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Lamp LifeLamp Life
If you've looked around the website, you've probably noticed that the "estimated lamp life" is usually given as a range instead of a flat number. I want to explain why, and what you can do to increase the lamp life. First, understand that our numbers are conservative, many of you will get more hours than we state here, some will get twice the life, while others may get slightly less. It depends on a number of factors. Here are some things that affect lamp life in general.

Ballast

The type of ballast you use will absolutely affect lamp life in a dramatic way. The ballasts we sell are ultra-high frequency electronic ballasts, which are shown to increase the lamp life because they are less stressful on the cathode/anode of the lamp. Other types of ballasts (particularly the old magnetic) are much more stressful and cause the phosphors to break down faster.

How cycling uv curing lamps affects life
The more any fluorescent lamp is cycled, the shorter the life will be. If the light is going to be OFF for just a few minutes, it is better to simply leave it on.
Temperature

The hotter the running temperature, the shorter the lamp life. Of course, the hotter the temperature, the higher the UV output, to a point. (see How temperature affects UV output for more info). Running them below freezing isn't good for life either, although that isn't nearly as tested so I can't give you a metric for it. Keeping the air around the lamps themselves at 100°F/38°;C or lower allows you get most of the power of the lamp while protecting the life. Of course, they heat up as they are used, and this is complicated by the fact that they don't perform well if they are too cool, so you have to find a way to dial them into the right temperature for your application.

Cycling

The worst thing you can do to any fluorescent lamp is start it. Just like a car engine, most of the wear and tear happens in the start cycle. If you need the lights to be on 5 minutes, off 5 minutes, then on again....just leave them on. If you are cycling less than 20 minutes off, I would just leave them on, they will actually last longer. You many have noticed this in your own life, that the fluorescent lamps at the office that are on 24 hours a day seem to last longer than the lamps that get turned on and off each day. This is just a universal truth about fluorescent technology, and not particular to Solacure products in general. In fact, our lamps don't use standard glass or cathodes/anodes, they use custom made parts designed for heavy abuse, including fast cycling, but the phosphors still break down with heavy switching and it reduces the UV output more quickly.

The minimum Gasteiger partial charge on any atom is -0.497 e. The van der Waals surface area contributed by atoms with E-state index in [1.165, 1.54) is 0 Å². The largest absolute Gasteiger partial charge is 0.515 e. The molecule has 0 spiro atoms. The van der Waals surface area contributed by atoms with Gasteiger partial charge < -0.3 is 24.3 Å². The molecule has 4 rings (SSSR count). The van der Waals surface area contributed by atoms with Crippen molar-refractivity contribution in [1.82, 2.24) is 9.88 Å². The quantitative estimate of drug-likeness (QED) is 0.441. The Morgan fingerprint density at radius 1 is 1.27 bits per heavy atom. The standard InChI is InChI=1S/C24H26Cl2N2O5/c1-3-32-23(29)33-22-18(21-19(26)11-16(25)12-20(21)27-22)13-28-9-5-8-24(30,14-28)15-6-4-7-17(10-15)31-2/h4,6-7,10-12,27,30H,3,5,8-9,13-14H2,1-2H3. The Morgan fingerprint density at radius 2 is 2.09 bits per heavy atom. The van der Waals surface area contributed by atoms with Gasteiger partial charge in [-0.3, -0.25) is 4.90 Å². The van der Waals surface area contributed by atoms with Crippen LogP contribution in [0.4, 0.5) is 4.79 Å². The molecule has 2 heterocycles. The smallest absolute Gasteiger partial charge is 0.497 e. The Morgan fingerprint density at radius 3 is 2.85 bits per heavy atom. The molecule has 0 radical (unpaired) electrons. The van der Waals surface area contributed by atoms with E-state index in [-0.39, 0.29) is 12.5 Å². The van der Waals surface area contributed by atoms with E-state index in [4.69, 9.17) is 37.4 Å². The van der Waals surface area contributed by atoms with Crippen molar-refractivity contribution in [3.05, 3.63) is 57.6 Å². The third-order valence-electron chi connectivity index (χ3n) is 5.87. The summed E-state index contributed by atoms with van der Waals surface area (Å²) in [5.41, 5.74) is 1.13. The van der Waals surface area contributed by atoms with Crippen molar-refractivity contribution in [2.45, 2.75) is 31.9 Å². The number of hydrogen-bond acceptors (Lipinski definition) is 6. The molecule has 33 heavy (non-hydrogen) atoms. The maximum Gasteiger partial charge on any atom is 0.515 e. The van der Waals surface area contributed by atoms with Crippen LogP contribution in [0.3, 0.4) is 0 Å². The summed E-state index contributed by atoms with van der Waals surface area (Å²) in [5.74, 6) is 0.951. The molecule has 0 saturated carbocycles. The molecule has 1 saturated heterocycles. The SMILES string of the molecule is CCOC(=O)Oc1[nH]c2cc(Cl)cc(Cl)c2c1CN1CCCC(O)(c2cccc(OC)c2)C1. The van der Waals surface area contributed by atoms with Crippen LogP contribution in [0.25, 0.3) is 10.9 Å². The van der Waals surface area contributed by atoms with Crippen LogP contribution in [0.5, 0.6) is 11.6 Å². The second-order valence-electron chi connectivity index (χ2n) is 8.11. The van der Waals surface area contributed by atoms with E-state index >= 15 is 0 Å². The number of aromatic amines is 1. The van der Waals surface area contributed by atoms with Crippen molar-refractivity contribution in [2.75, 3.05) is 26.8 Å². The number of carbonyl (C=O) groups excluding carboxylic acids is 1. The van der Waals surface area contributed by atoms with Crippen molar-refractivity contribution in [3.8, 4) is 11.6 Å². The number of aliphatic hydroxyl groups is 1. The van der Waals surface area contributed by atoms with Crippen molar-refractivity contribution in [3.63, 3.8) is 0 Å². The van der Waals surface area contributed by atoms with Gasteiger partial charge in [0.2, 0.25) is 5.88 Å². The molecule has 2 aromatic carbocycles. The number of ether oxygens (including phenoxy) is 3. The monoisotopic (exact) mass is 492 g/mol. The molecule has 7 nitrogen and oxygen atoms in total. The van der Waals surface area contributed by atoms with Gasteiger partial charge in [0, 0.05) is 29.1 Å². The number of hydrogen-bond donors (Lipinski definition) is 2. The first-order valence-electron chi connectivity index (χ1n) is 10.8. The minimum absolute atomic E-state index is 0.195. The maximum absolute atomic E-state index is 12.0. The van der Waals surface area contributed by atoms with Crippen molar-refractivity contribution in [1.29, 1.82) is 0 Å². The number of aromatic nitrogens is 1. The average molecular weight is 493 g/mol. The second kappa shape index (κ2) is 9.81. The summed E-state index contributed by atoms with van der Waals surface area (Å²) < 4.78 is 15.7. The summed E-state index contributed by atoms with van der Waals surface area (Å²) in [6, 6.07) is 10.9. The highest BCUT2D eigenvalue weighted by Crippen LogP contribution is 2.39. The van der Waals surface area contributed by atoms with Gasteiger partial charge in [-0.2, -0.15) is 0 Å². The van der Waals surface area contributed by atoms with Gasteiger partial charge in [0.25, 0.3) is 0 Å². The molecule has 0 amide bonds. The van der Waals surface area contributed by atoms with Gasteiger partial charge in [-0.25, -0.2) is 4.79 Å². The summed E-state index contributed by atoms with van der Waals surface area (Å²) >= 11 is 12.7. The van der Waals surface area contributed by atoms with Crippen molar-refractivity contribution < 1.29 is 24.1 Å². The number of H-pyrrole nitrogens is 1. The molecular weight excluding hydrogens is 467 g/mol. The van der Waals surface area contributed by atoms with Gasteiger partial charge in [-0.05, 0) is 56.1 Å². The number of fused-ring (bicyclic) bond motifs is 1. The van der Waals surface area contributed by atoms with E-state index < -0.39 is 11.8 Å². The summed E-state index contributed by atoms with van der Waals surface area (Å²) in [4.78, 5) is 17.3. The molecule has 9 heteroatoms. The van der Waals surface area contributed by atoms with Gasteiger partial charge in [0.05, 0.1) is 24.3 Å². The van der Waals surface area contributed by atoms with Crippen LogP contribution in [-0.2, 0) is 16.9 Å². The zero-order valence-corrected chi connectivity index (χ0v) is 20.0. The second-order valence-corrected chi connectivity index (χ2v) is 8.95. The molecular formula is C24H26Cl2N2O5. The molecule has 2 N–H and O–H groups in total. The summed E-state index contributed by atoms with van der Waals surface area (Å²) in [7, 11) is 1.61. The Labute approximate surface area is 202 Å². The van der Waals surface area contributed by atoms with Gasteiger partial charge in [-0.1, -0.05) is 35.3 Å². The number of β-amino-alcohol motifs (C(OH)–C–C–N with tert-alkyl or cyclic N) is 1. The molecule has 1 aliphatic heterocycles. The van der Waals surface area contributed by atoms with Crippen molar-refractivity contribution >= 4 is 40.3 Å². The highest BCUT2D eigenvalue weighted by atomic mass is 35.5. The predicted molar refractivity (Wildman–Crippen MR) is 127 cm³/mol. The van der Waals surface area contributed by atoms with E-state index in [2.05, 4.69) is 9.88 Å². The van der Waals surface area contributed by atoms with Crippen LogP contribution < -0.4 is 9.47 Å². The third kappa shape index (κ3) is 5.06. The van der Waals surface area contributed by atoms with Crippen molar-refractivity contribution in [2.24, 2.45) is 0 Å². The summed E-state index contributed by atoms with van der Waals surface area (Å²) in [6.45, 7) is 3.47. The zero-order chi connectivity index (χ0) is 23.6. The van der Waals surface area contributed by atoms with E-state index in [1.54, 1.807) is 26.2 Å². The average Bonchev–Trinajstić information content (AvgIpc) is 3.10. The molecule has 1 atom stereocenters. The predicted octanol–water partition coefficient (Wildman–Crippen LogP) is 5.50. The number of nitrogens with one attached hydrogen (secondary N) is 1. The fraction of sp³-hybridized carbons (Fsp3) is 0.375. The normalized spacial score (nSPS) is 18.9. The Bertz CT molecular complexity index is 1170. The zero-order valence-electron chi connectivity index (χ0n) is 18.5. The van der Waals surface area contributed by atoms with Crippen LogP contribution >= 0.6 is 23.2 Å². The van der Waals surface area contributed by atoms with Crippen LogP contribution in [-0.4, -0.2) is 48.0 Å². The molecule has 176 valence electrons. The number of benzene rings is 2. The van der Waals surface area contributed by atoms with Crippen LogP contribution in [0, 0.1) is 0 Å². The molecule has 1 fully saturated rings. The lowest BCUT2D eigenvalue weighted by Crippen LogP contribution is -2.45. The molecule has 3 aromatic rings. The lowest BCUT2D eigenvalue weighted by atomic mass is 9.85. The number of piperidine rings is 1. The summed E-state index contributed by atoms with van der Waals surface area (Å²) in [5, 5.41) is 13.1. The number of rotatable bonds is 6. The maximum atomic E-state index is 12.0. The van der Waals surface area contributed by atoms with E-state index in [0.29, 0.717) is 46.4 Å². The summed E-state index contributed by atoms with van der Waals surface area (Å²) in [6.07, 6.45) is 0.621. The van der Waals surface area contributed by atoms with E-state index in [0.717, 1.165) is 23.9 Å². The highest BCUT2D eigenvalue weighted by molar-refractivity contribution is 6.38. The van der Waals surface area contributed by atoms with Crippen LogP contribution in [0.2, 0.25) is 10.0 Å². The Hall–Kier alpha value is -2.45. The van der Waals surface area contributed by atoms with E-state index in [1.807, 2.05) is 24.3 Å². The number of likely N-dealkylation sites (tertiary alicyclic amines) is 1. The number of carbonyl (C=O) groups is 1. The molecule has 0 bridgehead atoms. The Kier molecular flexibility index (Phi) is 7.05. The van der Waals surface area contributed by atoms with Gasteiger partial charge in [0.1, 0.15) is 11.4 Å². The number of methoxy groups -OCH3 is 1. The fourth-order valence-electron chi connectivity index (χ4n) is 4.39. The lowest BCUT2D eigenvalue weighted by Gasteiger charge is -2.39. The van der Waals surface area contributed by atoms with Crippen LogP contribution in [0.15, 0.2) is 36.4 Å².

How age affect curing lamps output
UV lamps get weaker over time, but the decline accelerates as it ages.
What to expect as your lamps age
While we are on the topic, you need to understand that UV output is not linear. The lamps will not put out the same amount of UV when they are 100 hours old, or 400 hours old. All fluorescent lamps get weaker over time. When we rate a lamp at 1000 hours, this doesn't mean it will burn out, it means the UV output will be less than 70% of the original output and should be replaced. It might continue to burn for 2000 or 3000 hours, but it will be useless for creating UV. Typically, the UVB phosphors break down faster than the UVA phosphors, which is why UVB/UVA lamps have a shorter life than pure UVA lamps. You can compensate for this using longer exposure times as the lamp ages, but at their rated life, the output is going to start dropping off dramatically, such that it doesn't make economic sense to continue using them. This is true of all UV bulbs, not just Solacure: it is a matter of physics. Of course, they will continue to create visible light for hundreds (or sometimes thousands) of hours past their rated life, but it isn't usable light that you can turn into work. At that point, you just need to recycle them as you would any fluorescent and grab a fresh set of Solacure lamps.

Recycle your UV curing lampsGive a hoot....Recycle

While we are on the topic, please recycle your UV curing lamps. Don't just throw them in the dumpster. We use a special process that only requires about half the mercury of old style bulbs, but it still doesn't need to be in the landfill or environment. Actually, ALL fluorescent lamps, including the twist in CFL bulbs, should be taken down to your city's or county's Hazardous Waste Disposal place. The same place you would take old paint or medications. This way the lamp can be recycled, the environment is cleaner, and you will know that you did the right thing.

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Solacure Means Quality

Solacure ultraviolet lamps aren't just good, we guarantee they are the best. We don't use stock parts anywhere in our products. Our glass is a special blend, and more transparent to UVA and UVB. Our 32 watt lamps use 60 watt rated cathodes and are tested at almost 70 watts of power. Almost all our lamps have built in reflectors. All are designed to be overdriven to extra high wattages. We test, and test, and test our lamps.

We stand behind everything we sell and guarantee each will perform exactly to specification, or we will replace them. We don't want your business this week, we want it every week, and we are willing to earn it. There really is a difference in quality when it comes to ultraviolet bulbs, and Solacure tops the list.

Buy with confidence: We like what we do, and we've been doing it for over 30 years.
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